At that, had Arjuna picked up the Gandiva, his divine bow, and said "here we go," perhaps the Gita would have ended then and there, but as he remained unmoved Krishna had continued –

Ch2, V38

Shed thy sentiment, guilt unhinge
Eye not gain as wage thou war.

sukha-duḥkhe same kṛitvā lābhālābhau jayājayau
tato yuddhāya yujyasva naivaṁ pāpam avāpsyasi

Ch2, V39

It's this knowledge that liberates
And helps thee act, with no restraint.

eṣhā te 'bhihitā sānkhye
buddhir yoge tvimāṁ śhṛiṇu
buddhyā yukto yayā pārtha
karma-bandhaṁ prahāsyasi

Obviously privy to the Vedic ritualistic regimen, the bedrock of the Hindu religiosity that comes in the way of man's liberation, Krishna affirmed in the same vein:

Ch2, V42

Unwise use all enticing
Flowery language to further
Rituals Vedic in their scores
Not the knowledge of Vedas.

yāmimāṁ puṣhpitāṁ vāchaṁ pravadanty-avipaśhchitaḥ
veda-vāda-ratāḥ pārtha nānyad astīti vādinaḥ

Ch2, V43

Eyeing heaven with mind mundane
Go for ceremonies such in hope
Of having best of both the worlds.

kāmātmānaḥ swarga-parā janma-karma-phala-pradām
kriyā-viśheṣha-bahulāṁ bhogaiśhwarya-gatiṁ prati.

Ch2, V44

Pursue if thou wants with zeal
Instincts then would spin thy mind.

bhogaiśwvarya-prasaktānāṁ tayāpahṛita-chetasām
vyavasāyātmikā buddhiḥ samādhau na vidhīyate.

Ch2, V53

Stands as firm mind thy clear
Steer thou clear of path rituals.

śhruti-vipratipannā te yadā sthāsyati niśhchalā
samādhāv-achalā buddhis tadā yogam avāpsyasi.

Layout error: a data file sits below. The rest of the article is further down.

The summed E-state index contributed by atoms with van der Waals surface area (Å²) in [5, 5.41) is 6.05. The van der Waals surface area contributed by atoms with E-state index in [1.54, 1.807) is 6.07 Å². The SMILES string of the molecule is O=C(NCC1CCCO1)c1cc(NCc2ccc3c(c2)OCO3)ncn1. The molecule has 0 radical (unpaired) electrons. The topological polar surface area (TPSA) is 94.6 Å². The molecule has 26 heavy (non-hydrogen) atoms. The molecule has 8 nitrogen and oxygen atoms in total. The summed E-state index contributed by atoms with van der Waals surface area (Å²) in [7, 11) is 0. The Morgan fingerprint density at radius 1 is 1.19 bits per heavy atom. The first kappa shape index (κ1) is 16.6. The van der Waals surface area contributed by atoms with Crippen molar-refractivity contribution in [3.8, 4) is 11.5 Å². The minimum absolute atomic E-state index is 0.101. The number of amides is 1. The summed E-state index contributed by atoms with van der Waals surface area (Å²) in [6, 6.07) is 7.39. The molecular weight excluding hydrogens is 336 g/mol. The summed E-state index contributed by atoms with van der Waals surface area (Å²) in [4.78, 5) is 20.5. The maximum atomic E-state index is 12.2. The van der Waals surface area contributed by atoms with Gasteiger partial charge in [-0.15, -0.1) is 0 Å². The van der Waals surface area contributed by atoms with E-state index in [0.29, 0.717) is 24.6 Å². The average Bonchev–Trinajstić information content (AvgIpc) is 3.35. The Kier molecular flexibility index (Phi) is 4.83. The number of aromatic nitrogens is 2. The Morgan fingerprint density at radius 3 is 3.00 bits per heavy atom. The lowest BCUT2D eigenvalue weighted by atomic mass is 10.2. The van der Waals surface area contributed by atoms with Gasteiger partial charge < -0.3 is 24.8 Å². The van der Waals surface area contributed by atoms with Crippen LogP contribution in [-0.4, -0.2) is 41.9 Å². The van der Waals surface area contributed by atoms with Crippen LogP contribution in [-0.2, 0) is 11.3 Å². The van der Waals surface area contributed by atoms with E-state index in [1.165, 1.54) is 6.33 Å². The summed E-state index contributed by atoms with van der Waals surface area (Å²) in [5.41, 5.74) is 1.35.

It was then that Arjuna broke his silence with the query –

Ch2, V54

How to spot the yogi true
Were he there ever in the crowd?

sthita-prajñasya kā bhāṣhā samādhi-sthasya keśhava
sthita-dhīḥ kiṁ prabhāṣheta kim āsīta vrajeta kim.

Later, having heard Krishna's exposition of the virtues of self-restraint that was after having goaded him to wage the just war without suffering any qualms about killing his kith and kin, Arjuna, in confusion, quizzed Krishna again thus:

Ch3, V1

Capping wants, if betters action
How come Thou then push for war!

jyāyasī chet karmaṇas te matā buddhir janārdana
tat kiṁ karmaṇi ghore māṁ niyojayasi keśhava

and then said,

Ch 3, V2

Find I hard to grasp all this
Thou be forthright, what is right.

vyāmiśhreṇeva vākyena buddhiṁ mohayasīva me
tad ekaṁ vada niśhchitya yena śhreyo 'ham āpnuyām

The discourse between Krishna and Arjuna that follows is a treatise of self-help containing the cumulative wisdom enshrined in the Upanishads, Brahma sutras and Yoga sastra, however marred in the latter-period by 110 inane interpolations.

Be that as it may, did Krishna share 'higher caste' Arjuna's 'lower' caste concerns?

Seemingly not since he averred that –

Ch9, V6

Skies in rooted wind as spreads
Dwell in Me though disperse all.

yathākāśha-sthito nityaṁ vāyuḥ sarvatra-go mahān
tathā sarvāṇi bhūtāni mat-sthānītyupadhāraya

But the interpolartor(s) thought differently,